One of the great landscapes of my life, Mt. Sopris looms above Colorado’s Roaring Fork Valley, where I went to high school. I climbed the mountain several times and often spent days backpacking through the Rockies and the Utah canyon lands. I loved it, and remember well how wonderful it was to pitch camp after a long day on the trail, bathing in a clear river and cooking dinner on a hissing stove. You’d be miles from any road, three or four days into a two week trip, among good friends and astonishing beauty. Late in the second or third day, your body would find the rhythm, and the walking became effortless on the flats. Steep passes were a challenge, but gladly met and opening finally onto a new valley more beautiful than the one you left behind. In the canyons, you’d find yourself waist deep in a stream between narrow walls opening on a crack of blue sky hundreds of feet overhead. Round a bend to find an Anasazi ruin tucked into the cliff like a swallow’s nest. So many memories, far more than I can share in a post.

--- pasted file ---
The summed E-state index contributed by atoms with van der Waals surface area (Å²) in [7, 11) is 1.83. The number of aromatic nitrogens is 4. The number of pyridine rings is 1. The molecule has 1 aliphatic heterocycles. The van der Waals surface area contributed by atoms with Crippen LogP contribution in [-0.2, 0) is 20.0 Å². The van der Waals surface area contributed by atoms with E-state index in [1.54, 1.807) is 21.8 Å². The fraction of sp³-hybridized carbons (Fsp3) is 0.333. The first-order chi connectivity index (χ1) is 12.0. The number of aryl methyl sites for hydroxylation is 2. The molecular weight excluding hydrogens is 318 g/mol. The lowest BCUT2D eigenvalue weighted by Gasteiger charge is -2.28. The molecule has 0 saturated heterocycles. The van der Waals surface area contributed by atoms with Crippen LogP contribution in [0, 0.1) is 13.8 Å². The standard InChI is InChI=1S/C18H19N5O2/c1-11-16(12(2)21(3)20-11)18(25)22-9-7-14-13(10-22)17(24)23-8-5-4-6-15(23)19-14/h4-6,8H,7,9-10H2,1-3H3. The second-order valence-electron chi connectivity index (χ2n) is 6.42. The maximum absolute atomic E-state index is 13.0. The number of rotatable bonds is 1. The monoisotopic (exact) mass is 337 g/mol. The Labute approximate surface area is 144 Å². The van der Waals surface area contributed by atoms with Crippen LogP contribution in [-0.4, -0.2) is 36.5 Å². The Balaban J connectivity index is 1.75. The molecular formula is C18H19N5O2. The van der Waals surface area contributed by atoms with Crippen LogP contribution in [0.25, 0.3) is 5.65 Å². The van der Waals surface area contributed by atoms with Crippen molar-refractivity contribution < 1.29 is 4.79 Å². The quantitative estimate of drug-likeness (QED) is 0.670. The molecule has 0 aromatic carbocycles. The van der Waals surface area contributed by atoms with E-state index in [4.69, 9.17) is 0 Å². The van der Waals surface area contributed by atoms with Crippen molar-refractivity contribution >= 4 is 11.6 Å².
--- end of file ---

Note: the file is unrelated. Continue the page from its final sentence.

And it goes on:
The last time I was backpacking was when I was 21, and now 21 years later I just wouldn’t be able to do it. My knees, heart and lungs would give out. I can’t tell you how angry and disgusted that makes me. I really can’t say why I let it go. I got distracted by life, drawn down other paths, and put on over 100 pounds. I’m not an athlete, never really liked team sports, but I miss the summits and the shadowed canyons. One of my goals in losing weight is to get back there, to climb up out of a valley into a pass so narrow you can almost span it with outstretched arms, and then race down into the next valley and sleep in tall grass by running water. I’ll make it, too.
Scott Ingram Photography Flickr (CC)